Activities in High-Speed Photography
The labs and activities listed below were written for a 2nd-year high-school physics class. They could also be used in introductory college physics courses. The labs all use high-speed images. In some cases, a series of high-speed photographs has been assembled into a video clip that can be played back to give an effect similar to a high-speed movie. (These are termed photo sequences below.) A video analysis program such as Tracker can then be used to extract data from the clip.
The level of mathematics required is indicated in parentheses.
The Bouncing Ball -- A Challenge -- A photo sequence of a ball bouncing across a table is shown without providing any information about the distance scale of the images. The problem is to determine the diameter of the ball indirectly, using the physics of projectile motion and the fact that the photos were taken on the surface of this planet. (Level: Pre-Calculus)
Average Force of Impact in a Tennis Ball Collision -- A photo sequence shows a tennis ball colliding with a wall. Measurements are made of the velocity of the ball before and after the collision and of the duration of the impact. The average force of impact can then be calculated. (Level: Algebra)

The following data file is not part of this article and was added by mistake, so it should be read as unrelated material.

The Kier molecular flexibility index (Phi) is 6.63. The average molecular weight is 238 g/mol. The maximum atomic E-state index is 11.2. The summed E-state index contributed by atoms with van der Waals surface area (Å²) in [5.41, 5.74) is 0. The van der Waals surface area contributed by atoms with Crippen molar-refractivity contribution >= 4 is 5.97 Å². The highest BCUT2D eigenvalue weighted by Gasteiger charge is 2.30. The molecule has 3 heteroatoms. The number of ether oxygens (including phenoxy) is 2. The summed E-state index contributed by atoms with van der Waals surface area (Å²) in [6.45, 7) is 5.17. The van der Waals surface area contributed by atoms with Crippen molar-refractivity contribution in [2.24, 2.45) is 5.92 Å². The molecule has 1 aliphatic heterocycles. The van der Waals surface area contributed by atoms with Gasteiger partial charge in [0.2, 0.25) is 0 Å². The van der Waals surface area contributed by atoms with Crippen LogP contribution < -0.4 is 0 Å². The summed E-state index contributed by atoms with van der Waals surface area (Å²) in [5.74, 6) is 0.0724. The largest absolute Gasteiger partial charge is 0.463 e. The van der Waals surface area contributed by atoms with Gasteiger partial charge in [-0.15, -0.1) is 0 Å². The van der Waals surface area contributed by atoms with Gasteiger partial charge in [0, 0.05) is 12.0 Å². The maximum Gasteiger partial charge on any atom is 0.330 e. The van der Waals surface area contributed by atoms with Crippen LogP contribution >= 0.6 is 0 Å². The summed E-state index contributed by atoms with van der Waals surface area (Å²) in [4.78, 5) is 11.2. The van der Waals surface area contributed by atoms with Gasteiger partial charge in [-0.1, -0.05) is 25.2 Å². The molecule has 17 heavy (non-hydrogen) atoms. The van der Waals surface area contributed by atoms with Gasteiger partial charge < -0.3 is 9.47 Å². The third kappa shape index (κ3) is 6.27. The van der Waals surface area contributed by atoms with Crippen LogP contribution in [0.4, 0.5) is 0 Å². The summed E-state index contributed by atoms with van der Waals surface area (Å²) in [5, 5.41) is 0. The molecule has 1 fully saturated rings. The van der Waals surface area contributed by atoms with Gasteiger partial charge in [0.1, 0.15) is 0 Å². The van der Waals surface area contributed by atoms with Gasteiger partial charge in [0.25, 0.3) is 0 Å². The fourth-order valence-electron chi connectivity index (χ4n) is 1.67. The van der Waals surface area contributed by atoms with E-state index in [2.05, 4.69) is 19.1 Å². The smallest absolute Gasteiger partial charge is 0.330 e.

Deceleration of a High-Speed Projectile in Water -- A photo sequence shows the path of a BB projected downward into a tank of water at two-thirds the speed of sound. The displacement of the BB is measured as a function of time and compared to a theoretical equation that the student derives. (Level: Calculus)
Trapped! Analysis of a Real Collision -- The collision of a BB with an elastic strip is investigated through the use of multiple-image photographs. The force acting on the BB as a function of time can be found, yielding some interesting results. For more information, see the Inertia! project. (Level: Pre-Calculus)